Do you find that some of your IT workers always think in worst-case scenarios, even when there's no indication that the worst will happen? Or, do they they lash out over relatively minor setbacks? These are both signs of excessive stress, according to a recent report from CPP Inc., "Indicators of Stress for Top Professions," . The report sheds light upon a number of classic symptoms of anxiety overload for a variety of professions, including IT positions such as software engineers and computer programmers. It also offers best practices for CIOs and other IT leaders to consider that will help reduce these internalized feeling of constant pressure among your team members. It's important for managers to recognize and respond to these circumstances, as they could result in long-term damage for the individuals and the organization. The behavior of overstressed employees "can appear clumsy and out of character, even to those who know them best, which may hamper their performance," according to the report. "In light of our current economic upheaval, and the stress epidemic it has engendered in the U.S. workplace, we shouldn't be surprised to see loss of productivity, increased conflict, poor performance and other issues." CPP is a workplace consultant firm and exclusive publisher of the Myers-Briggs Type Indicator assessment tool. Here are highlights:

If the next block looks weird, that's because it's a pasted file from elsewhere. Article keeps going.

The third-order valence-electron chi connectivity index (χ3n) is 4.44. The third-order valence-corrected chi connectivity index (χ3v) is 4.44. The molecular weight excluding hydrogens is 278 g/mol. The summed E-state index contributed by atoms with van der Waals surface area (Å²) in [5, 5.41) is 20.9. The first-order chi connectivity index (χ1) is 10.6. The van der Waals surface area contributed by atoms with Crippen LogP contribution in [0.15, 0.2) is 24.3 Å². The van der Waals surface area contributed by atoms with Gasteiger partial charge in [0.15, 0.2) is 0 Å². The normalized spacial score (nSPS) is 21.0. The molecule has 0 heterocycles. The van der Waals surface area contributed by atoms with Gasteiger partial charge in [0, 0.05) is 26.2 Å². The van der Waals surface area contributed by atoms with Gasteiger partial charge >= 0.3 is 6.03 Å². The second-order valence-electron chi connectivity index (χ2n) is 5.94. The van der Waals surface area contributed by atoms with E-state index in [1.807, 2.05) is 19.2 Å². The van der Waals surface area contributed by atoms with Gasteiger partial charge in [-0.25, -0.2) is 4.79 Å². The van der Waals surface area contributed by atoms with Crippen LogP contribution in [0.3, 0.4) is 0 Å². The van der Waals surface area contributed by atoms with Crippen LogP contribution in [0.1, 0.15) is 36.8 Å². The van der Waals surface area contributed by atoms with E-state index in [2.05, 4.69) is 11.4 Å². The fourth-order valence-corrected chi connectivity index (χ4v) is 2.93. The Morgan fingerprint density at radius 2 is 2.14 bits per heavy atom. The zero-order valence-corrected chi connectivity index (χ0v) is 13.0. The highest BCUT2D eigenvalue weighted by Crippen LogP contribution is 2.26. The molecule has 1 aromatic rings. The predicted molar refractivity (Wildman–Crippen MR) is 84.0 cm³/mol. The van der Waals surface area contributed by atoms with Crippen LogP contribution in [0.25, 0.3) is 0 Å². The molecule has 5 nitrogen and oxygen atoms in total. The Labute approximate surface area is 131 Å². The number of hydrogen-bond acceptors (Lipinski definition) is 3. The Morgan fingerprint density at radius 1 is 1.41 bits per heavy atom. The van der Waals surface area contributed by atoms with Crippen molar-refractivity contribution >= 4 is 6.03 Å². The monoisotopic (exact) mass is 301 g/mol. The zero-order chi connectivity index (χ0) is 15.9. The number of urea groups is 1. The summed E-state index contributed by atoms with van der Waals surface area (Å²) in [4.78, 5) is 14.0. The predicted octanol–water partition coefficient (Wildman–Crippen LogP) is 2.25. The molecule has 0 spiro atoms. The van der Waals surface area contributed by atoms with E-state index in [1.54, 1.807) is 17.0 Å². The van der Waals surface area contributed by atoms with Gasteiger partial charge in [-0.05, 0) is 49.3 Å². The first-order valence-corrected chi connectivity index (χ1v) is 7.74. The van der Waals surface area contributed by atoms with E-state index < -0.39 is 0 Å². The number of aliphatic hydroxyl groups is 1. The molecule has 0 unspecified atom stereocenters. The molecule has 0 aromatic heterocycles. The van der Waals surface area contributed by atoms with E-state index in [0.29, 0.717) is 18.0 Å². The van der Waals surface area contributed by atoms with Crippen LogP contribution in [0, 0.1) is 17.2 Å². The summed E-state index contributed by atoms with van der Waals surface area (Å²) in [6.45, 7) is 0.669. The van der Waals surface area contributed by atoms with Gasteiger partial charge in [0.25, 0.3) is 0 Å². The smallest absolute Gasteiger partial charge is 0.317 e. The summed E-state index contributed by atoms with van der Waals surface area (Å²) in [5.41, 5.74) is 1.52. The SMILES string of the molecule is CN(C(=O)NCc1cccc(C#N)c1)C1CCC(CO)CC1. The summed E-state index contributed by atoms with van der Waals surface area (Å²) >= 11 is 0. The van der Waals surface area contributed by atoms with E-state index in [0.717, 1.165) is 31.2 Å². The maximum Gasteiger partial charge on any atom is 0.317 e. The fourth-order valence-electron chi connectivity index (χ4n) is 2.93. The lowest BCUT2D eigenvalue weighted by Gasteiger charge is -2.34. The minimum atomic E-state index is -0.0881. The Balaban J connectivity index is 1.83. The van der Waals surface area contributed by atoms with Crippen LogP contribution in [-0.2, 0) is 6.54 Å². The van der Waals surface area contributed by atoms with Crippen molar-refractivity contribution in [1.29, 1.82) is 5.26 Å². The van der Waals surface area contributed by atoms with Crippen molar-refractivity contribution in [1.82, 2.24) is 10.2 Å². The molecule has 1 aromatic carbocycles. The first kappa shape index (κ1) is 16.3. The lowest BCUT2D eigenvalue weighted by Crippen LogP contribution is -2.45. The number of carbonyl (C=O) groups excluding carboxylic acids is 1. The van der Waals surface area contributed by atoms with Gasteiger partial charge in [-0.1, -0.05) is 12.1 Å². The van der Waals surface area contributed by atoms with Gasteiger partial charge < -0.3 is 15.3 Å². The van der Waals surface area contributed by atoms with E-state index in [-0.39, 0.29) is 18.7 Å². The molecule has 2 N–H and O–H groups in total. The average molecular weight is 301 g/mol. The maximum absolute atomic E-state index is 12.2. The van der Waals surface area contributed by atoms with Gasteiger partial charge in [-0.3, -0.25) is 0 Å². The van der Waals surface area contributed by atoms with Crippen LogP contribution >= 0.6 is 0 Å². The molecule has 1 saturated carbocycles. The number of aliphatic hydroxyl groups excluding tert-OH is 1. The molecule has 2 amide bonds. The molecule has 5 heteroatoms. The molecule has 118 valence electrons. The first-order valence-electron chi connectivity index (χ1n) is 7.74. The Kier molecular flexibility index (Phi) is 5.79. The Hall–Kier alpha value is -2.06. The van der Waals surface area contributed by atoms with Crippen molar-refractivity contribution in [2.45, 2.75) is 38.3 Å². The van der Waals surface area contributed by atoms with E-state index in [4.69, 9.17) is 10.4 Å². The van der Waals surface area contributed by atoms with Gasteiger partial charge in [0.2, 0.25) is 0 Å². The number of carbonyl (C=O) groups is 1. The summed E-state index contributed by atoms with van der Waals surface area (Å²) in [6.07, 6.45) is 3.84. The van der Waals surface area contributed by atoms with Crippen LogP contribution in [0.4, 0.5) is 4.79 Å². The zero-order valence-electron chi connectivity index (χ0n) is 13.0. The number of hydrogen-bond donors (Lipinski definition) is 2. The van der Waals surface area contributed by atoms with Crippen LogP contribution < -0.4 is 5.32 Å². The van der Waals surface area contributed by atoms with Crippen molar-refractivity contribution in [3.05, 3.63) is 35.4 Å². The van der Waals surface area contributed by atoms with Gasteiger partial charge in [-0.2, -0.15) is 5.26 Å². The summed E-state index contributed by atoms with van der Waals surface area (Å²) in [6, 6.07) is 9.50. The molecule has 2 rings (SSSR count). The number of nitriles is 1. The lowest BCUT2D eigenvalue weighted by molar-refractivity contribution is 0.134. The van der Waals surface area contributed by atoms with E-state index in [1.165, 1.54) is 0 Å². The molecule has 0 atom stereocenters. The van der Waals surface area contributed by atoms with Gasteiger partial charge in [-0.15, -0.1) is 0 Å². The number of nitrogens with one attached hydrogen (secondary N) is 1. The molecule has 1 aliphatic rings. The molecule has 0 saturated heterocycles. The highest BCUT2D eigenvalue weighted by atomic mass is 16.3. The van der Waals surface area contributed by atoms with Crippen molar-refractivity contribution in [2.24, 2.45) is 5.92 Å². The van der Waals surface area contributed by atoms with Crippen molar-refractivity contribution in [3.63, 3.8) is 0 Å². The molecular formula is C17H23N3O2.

"Catastrophizing," or imagining that horrible disasters will come about from minor errors or circumstances.
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